I'd say any bowl latherer is wasting their time with this one though. I had trouble holding it comfortably, it's so small you can only really hold it with 2 fingers or the bits of 3 fingers, so it that sense it felt like a toy.

  18. #18

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    Quote Originally Posted by Greg1911 View Post
    Cella? PUHLEASE

    You could scrub a dead rat's head on a tub of Cella and get good lather.

    Who amongst you will test this with Caswell Massey 1752?
    how about MWF next? i think my list of soaps and creams is pretty diverse, i dont really have anything too hard to lather then again i have yet to find a (shaving) soap i couldn't get to lather.
    Lathering technique for this brush is no different than any other brush, its when ppl try to treat it like a small brush thats when the wee scott craps out.
    With the wee scott u gotta remember: Just as much product, just as much water!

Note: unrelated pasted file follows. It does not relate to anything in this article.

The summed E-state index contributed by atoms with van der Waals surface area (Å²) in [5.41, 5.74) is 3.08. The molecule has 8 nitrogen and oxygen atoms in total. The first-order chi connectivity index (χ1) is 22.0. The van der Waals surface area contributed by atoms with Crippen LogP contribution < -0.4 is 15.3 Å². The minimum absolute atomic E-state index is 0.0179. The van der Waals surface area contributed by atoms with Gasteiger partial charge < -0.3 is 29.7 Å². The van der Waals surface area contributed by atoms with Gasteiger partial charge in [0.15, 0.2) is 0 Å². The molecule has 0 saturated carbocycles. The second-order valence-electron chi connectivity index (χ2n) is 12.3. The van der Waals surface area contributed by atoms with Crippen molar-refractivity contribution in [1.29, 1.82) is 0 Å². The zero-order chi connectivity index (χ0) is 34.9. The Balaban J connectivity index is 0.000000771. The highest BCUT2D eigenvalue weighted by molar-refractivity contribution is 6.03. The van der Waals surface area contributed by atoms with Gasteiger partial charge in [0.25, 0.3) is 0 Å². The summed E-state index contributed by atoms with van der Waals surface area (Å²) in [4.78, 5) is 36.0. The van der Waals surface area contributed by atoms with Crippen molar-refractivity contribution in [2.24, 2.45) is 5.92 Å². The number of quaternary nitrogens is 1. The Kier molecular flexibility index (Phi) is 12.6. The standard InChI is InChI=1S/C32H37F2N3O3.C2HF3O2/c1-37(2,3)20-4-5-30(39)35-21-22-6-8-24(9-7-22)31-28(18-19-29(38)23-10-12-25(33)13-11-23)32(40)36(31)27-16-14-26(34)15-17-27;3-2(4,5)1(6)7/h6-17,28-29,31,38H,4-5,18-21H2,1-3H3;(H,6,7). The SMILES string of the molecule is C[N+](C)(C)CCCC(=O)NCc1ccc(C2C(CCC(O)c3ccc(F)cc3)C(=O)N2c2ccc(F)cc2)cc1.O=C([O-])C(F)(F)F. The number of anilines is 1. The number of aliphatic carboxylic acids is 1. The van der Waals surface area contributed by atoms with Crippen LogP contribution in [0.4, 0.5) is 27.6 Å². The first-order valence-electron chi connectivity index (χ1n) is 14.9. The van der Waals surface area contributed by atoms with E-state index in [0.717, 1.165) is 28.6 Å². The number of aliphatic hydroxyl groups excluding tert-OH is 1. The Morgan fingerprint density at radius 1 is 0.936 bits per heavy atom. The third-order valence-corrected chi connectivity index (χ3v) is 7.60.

u wanna pif me a puck of caswell Massey 1752 for the chronicles? i can show u what this brush can do :P
    Last edited by zamanakhan; 04-11-2011 at 08:42 PM.

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    Great stuff guys! I love the Wee one, but I am out of town at the moment and don't have her with me. I will try to join in the fun at the end of the week.
    David

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    Excellent reviews so far, I'm really enjoying this.

    Quote Originally Posted by Greg1911 View Post
    Who amongst you will test this with Caswell Massey 1752?
    Caswell-Massey 1752? I actually have a half-used puck of that around here somewhere. Quick, somebody send me a Wee Scot so we can do this important test!
    Cheers,
    Francesco

    3017: A Soap Odyssey